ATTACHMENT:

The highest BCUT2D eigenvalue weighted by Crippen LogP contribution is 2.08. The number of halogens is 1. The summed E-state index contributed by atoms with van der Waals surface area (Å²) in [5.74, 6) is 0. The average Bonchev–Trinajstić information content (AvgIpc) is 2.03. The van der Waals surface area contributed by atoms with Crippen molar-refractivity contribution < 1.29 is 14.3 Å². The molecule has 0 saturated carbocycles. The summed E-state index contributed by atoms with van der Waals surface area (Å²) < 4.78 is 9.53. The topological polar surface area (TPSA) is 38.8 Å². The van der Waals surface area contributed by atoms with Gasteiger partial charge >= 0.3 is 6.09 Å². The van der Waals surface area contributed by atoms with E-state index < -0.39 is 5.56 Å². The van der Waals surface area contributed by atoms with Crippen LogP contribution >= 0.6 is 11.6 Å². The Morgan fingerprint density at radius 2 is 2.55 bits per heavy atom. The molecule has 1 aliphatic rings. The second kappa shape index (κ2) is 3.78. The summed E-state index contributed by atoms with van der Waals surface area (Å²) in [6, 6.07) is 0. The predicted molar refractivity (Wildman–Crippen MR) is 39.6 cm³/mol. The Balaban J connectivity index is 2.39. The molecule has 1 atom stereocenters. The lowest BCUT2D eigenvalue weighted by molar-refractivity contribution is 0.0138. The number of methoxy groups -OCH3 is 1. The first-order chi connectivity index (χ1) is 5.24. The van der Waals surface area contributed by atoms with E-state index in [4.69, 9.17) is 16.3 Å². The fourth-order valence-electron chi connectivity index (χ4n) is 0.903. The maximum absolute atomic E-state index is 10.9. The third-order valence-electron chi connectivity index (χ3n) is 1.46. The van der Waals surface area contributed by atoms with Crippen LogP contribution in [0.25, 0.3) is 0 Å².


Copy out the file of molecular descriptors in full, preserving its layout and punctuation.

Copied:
The highest BCUT2D eigenvalue weighted by Crippen LogP contribution is 2.08. The number of halogens is 1. The summed E-state index contributed by atoms with van der Waals surface area (Å²) in [5.74, 6) is 0. The average Bonchev–Trinajstić information content (AvgIpc) is 2.03. The van der Waals surface area contributed by atoms with Crippen molar-refractivity contribution < 1.29 is 14.3 Å². The molecule has 0 saturated carbocycles. The summed E-state index contributed by atoms with van der Waals surface area (Å²) < 4.78 is 9.53. The topological polar surface area (TPSA) is 38.8 Å². The van der Waals surface area contributed by atoms with Gasteiger partial charge >= 0.3 is 6.09 Å². The van der Waals surface area contributed by atoms with E-state index < -0.39 is 5.56 Å². The van der Waals surface area contributed by atoms with Crippen LogP contribution >= 0.6 is 11.6 Å². The Morgan fingerprint density at radius 2 is 2.55 bits per heavy atom. The molecule has 1 aliphatic rings. The second kappa shape index (κ2) is 3.78. The summed E-state index contributed by atoms with van der Waals surface area (Å²) in [6, 6.07) is 0. The predicted molar refractivity (Wildman–Crippen MR) is 39.6 cm³/mol. The Balaban J connectivity index is 2.39. The molecule has 1 atom stereocenters. The lowest BCUT2D eigenvalue weighted by molar-refractivity contribution is 0.0138. The number of methoxy groups -OCH3 is 1. The first-order chi connectivity index (χ1) is 5.24. The van der Waals surface area contributed by atoms with E-state index in [4.69, 9.17) is 16.3 Å². The fourth-order valence-electron chi connectivity index (χ4n) is 0.903. The maximum absolute atomic E-state index is 10.9. The third-order valence-electron chi connectivity index (χ3n) is 1.46. The van der Waals surface area contributed by atoms with Crippen LogP contribution in [0.25, 0.3) is 0 Å².